International Travel Security & Terrorism: The Siege of Kobani
In August 2014, the United States launched its first air strikes against ISIS. The strikes were meant to blunt the effectiveness of the group and stop the Islamic militants from marching on Baghdad and northern Iraq. Since that time, a large coalition of Arab states and NATO countries have come together to confront the ISIS threat, launching dozens of air strikes.
Although these air strikes appear to have slowed ISIS’s advance, they have not been able to inflict the damage many had hoped. Perhaps the most visible example of these disappointing results is the siege of Kobani. In mid-September, ISIS fighters surrounded Kobani, a Kurdish town located on the Turko-Syrian border. Despite an aggressive air campaign, ISIS has managed to make slow but steady gains as of the date of this writing. Indeed, Western media outlets were even able to capture ISIS vehicles moving freely around Kobani, in seeming defiance of Western air power.
For now, the United States and other nations are unwilling to send in ground forces against ISIS. This is probably because the White House believes, reasonably enough, that conventional ground forces could complicate and even exacerbate the situation in the region. However, there is a risk with the current approach as well. By relying solely on air strikes, the West and its Arab allies risk dragging out the conflict, artificially inflating the status of ISIS. Indeed, the group can claim that it is holding out against Bashir Assad, NATO, and several Arab states, all at the same time. That is why the current siege of Kobani is so psychologically important for the group. It demonstrates ISIS’s ability to continue to take ground in spite of the might of its many adversaries.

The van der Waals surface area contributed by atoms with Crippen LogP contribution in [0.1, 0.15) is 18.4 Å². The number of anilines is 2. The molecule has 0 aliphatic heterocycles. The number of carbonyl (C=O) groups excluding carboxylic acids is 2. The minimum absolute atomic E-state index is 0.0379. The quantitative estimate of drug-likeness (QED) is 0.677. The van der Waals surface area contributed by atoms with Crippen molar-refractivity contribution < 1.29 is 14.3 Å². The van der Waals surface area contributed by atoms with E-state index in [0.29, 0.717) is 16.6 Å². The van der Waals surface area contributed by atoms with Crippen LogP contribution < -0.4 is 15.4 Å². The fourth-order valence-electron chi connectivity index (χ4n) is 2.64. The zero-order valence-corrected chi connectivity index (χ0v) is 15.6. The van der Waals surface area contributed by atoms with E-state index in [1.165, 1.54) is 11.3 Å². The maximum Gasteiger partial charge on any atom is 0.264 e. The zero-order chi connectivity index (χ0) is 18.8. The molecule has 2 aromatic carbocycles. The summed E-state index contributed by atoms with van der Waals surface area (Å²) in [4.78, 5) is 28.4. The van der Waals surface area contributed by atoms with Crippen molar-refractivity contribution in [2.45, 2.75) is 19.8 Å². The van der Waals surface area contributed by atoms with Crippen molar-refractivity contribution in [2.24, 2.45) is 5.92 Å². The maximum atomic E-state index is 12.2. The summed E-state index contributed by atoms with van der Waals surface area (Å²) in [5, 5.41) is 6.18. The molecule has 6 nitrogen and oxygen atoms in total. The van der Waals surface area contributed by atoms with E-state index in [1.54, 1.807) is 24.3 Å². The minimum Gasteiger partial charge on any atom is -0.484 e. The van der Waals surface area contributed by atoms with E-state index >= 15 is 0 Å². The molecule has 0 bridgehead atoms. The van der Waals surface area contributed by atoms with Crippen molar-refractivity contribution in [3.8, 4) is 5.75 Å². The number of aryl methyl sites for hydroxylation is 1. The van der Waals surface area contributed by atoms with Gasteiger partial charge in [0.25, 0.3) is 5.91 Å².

Military successes such as these will tend to increase the group’s credibility among radical Islamists, allowing it to attract recruits and resources. Additionally, ISIS gains on the battlefield mean that Arab tribes in the region may be intimated into submission. After all, if ISIS can go toe-to-toe with NATO, what chance does a smallish tribal group have?
From an international travel security prospective, the growing credibility of ISIS among radical Islamists presents a serious concern. It suggests that ISIS, rather than Al Qaeda, may become the center of Islamic extremism and terrorism. Indeed, the group is more sophisticated that Al Qaeda in some ways. For example, ISIS has demonstrated that it is able to take, hold, and raise revenue from captured territory. Going foreword, international security experts should pay attention to how this group evolves and matures. Unfortunately, ISIS may be the next chapter in the long struggle against Islamic extremism.
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